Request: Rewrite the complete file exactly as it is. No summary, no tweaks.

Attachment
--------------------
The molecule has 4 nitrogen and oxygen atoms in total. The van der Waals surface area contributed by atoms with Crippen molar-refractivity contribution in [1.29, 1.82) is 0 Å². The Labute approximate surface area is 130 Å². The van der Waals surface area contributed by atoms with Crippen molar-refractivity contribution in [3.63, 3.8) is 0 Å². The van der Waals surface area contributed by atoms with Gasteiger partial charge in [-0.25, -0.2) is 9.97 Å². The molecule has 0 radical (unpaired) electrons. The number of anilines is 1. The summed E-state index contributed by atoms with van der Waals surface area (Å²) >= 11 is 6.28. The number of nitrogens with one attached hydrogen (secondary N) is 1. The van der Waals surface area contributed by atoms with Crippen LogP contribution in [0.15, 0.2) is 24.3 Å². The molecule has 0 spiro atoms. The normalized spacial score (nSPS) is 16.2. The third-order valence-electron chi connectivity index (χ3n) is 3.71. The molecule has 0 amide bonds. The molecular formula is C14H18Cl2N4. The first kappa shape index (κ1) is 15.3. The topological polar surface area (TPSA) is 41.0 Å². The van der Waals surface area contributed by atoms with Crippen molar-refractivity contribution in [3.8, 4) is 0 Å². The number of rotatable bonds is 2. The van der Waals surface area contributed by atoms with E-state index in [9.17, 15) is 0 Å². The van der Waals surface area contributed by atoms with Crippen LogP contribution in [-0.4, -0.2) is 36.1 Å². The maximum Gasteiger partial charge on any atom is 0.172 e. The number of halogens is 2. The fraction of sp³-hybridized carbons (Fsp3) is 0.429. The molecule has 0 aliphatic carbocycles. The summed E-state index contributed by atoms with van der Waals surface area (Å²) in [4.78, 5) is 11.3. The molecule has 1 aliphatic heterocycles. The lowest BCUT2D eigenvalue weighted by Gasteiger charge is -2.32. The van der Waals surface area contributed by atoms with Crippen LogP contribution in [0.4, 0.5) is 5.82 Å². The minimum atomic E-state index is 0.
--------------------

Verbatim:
The molecule has 4 nitrogen and oxygen atoms in total. The van der Waals surface area contributed by atoms with Crippen molar-refractivity contribution in [1.29, 1.82) is 0 Å². The Labute approximate surface area is 130 Å². The van der Waals surface area contributed by atoms with Crippen molar-refractivity contribution in [3.63, 3.8) is 0 Å². The van der Waals surface area contributed by atoms with Gasteiger partial charge in [-0.25, -0.2) is 9.97 Å². The molecule has 0 radical (unpaired) electrons. The number of anilines is 1. The summed E-state index contributed by atoms with van der Waals surface area (Å²) >= 11 is 6.28. The number of nitrogens with one attached hydrogen (secondary N) is 1. The van der Waals surface area contributed by atoms with Crippen LogP contribution in [0.15, 0.2) is 24.3 Å². The molecule has 0 spiro atoms. The normalized spacial score (nSPS) is 16.2. The third-order valence-electron chi connectivity index (χ3n) is 3.71. The molecule has 0 amide bonds. The molecular formula is C14H18Cl2N4. The first kappa shape index (κ1) is 15.3. The topological polar surface area (TPSA) is 41.0 Å². The van der Waals surface area contributed by atoms with Crippen molar-refractivity contribution in [3.8, 4) is 0 Å². The number of rotatable bonds is 2. The van der Waals surface area contributed by atoms with E-state index in [9.17, 15) is 0 Å². The van der Waals surface area contributed by atoms with Crippen LogP contribution in [-0.4, -0.2) is 36.1 Å². The maximum Gasteiger partial charge on any atom is 0.172 e. The number of halogens is 2. The fraction of sp³-hybridized carbons (Fsp3) is 0.429. The molecule has 0 aliphatic carbocycles. The summed E-state index contributed by atoms with van der Waals surface area (Å²) in [4.78, 5) is 11.3. The molecule has 1 aliphatic heterocycles. The lowest BCUT2D eigenvalue weighted by Gasteiger charge is -2.32. The van der Waals surface area contributed by atoms with Crippen LogP contribution in [0.4, 0.5) is 5.82 Å². The minimum atomic E-state index is 0.